|Cologne cathedral lights were switched off |
as part of a protest against the anti-Islam rallies
There have been weekly protests by the Patriotic Europeans against the Islamisation of the West (Pegida) since October.
|Dresdan Pegida rally - 18,000 supporters|
But counter demonstrations have sprung up and the group has been condemned by senior German politicians.
Thousands of people are marching in Berlin, Cologne, Dresden and Stuttgart.
In Berlin, police said that some 5,000 counter-demonstrators blocked hundreds of Pegida supporters from marching along their planned route.
A total of 22,000 anti-Pegida demonstrators rallied in Stuttgart, Muenster and Hamburg, according to the DPS news agency.
But in Dresden, police said that 18,000 people turned up for just one anti-immigration rally. The counter-demonstration attracted 3,000 people.
|A supporter of the Pegida movement holds a flag in a demonstration on Jan. 5, 2015|
Some 18,000 supporters of Pegida attended a rally in Dresden
In Cologne, the authorities switched off the lights of the city's cathedral as a way of telling Pegida supporters they are supporting "extremists".
"We don't think of it as a protest, but we would like to make the many conservative Christians [who support Pegida] think about what they are doing," the dean of the cathedral, Norbert Feldhoff, told the BBC.
|A woman protesting against the anti-Islam party Pegida holds up a sign|
Much of the city centre was also plunged into darkness as lights were switched off at major buildings and bridges across the Rhine, according to the news agency DPA.
"Today, there is really a democratic sign being sent and a lot of people in Cologne are expressing their opinion," said Cologne mayor Juergen Roters.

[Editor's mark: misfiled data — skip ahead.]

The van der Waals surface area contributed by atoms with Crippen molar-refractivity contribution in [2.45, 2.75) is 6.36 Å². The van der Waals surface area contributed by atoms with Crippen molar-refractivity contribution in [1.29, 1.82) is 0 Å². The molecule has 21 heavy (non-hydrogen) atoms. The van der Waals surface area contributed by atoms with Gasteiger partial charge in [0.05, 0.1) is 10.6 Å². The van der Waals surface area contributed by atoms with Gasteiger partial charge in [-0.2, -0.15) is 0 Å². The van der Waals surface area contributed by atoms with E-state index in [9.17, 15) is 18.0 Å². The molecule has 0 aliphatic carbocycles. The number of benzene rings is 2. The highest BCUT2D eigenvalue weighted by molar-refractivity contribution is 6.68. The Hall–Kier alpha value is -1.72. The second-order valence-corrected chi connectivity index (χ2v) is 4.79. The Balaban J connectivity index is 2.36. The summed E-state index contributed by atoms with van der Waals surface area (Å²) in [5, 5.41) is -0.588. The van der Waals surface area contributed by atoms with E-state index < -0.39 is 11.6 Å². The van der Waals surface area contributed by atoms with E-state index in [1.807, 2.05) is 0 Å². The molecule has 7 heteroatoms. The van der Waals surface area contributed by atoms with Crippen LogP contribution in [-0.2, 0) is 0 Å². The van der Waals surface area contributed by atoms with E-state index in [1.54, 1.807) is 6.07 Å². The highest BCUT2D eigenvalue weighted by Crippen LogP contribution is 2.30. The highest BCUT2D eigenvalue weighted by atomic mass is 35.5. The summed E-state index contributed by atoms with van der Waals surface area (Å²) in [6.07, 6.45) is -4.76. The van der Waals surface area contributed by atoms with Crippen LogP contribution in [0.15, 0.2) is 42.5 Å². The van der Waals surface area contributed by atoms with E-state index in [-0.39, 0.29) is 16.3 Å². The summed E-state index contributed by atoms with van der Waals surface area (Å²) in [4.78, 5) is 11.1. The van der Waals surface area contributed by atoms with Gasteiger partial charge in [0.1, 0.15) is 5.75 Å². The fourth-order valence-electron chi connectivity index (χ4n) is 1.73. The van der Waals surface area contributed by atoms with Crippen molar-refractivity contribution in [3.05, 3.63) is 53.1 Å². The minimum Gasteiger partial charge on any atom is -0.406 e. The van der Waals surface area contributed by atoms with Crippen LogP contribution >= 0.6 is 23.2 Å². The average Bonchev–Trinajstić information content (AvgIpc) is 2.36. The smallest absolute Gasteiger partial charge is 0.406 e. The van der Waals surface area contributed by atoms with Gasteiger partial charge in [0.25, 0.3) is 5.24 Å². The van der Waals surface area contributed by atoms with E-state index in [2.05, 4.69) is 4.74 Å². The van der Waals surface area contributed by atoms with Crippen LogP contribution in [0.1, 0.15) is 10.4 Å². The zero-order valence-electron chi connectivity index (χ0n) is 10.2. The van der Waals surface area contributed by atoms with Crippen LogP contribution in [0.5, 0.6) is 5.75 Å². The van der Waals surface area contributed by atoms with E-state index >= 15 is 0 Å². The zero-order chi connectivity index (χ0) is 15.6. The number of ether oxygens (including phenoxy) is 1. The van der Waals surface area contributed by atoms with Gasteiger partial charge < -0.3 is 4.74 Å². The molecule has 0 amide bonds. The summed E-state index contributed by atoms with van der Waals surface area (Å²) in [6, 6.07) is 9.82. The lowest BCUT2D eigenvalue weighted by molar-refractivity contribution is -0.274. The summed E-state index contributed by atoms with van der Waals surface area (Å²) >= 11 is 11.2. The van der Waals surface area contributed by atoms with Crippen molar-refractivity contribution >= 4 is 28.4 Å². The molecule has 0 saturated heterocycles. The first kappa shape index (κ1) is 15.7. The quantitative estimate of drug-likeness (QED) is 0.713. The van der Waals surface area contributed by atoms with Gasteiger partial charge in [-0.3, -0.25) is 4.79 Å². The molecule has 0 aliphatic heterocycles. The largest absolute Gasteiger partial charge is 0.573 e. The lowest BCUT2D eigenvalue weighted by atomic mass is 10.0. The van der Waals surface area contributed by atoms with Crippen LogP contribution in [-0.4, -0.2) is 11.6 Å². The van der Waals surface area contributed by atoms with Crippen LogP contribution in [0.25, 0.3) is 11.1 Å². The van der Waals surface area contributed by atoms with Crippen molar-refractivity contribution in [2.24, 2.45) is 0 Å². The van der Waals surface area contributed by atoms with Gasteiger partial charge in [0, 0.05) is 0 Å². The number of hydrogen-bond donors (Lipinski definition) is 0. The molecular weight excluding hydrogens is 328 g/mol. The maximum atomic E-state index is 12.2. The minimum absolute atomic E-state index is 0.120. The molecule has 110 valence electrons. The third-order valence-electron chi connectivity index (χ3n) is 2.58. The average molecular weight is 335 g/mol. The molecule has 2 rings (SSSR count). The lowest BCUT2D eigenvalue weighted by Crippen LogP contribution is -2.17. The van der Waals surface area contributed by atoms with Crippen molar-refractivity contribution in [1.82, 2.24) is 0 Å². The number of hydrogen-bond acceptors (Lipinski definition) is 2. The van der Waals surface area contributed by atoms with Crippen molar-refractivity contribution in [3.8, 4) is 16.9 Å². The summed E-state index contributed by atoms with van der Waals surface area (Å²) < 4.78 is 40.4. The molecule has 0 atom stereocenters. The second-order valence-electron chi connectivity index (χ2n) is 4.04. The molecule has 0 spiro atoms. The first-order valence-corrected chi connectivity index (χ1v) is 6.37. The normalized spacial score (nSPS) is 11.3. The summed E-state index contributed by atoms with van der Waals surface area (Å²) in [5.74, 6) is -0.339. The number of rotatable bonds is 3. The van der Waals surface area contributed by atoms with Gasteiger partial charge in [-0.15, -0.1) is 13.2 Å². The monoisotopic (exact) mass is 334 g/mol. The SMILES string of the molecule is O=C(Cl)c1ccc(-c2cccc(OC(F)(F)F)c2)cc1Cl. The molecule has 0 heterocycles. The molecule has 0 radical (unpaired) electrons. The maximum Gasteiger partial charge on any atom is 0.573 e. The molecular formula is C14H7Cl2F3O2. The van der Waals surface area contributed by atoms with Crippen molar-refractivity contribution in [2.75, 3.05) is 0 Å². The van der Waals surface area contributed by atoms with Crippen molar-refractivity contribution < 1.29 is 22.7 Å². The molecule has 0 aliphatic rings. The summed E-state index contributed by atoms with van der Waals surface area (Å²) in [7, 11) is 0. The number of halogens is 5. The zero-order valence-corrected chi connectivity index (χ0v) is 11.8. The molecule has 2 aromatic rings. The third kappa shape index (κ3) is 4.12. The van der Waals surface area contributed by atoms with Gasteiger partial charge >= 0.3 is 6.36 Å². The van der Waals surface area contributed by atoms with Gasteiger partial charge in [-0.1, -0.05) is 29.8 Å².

"They want to stress that we here in Cologne do not want to have anything to do with right-wing extremists and xenophobic people."
In Dresden, carmaker Volkswagen said it was also keeping its manufacturing plant dark to show that the company "stands for an open, free and democratic society."
|A man holds a sign reading "No to Islamisation of Europe!"|
Pegida organiser Kathrin Oertel responded in a speech at the rally in Dresden. She said that there was "political repression" in Germany once again.
"Or how would you see it when we are insulted or called racists or Nazis openly by all the political mainstream parties and media for our justified criticism of Germany's asylum seeker policies and the non-existent immigration policy?"
A poll of just over 1,000 people carried out by Germany's Stern magazine found one in eight Germans would join an anti-Islam march if Pegida organised one near their home.
Germany receives more refugees and asylum seekers than any other EU country. Many of those have come from war-torn Syria.
It's a problem wanting help with the deplorable condition of the poor people of Syria, they are desperate for sure. But the impact of Muslims in any country to which they immigrate very significantly affects the culture. Many Muslims do not integrate into society very well and often end up living in Muslim sections of a city where they don't integrate at all.
Germany is super-wary of neo-Nazi like people for obvious reasons. Unfortunately that affects their view of Pegida which overcomes any fear of Islam. Fear of Islam is what motivates Christians to march with Pegida. Check out the video at this link.
Islam has a way of taking over countries. Because of dramatically different birth rates, France will be a Muslim country within a generation or two. French society will disappear and Sharia will become national law. Look at ANY Islamic country and ask yourself if that's what you want your country to be in this century.
Germany is now expediting that process and may be in danger of competing with France to see who is going to commit cultural suicide first.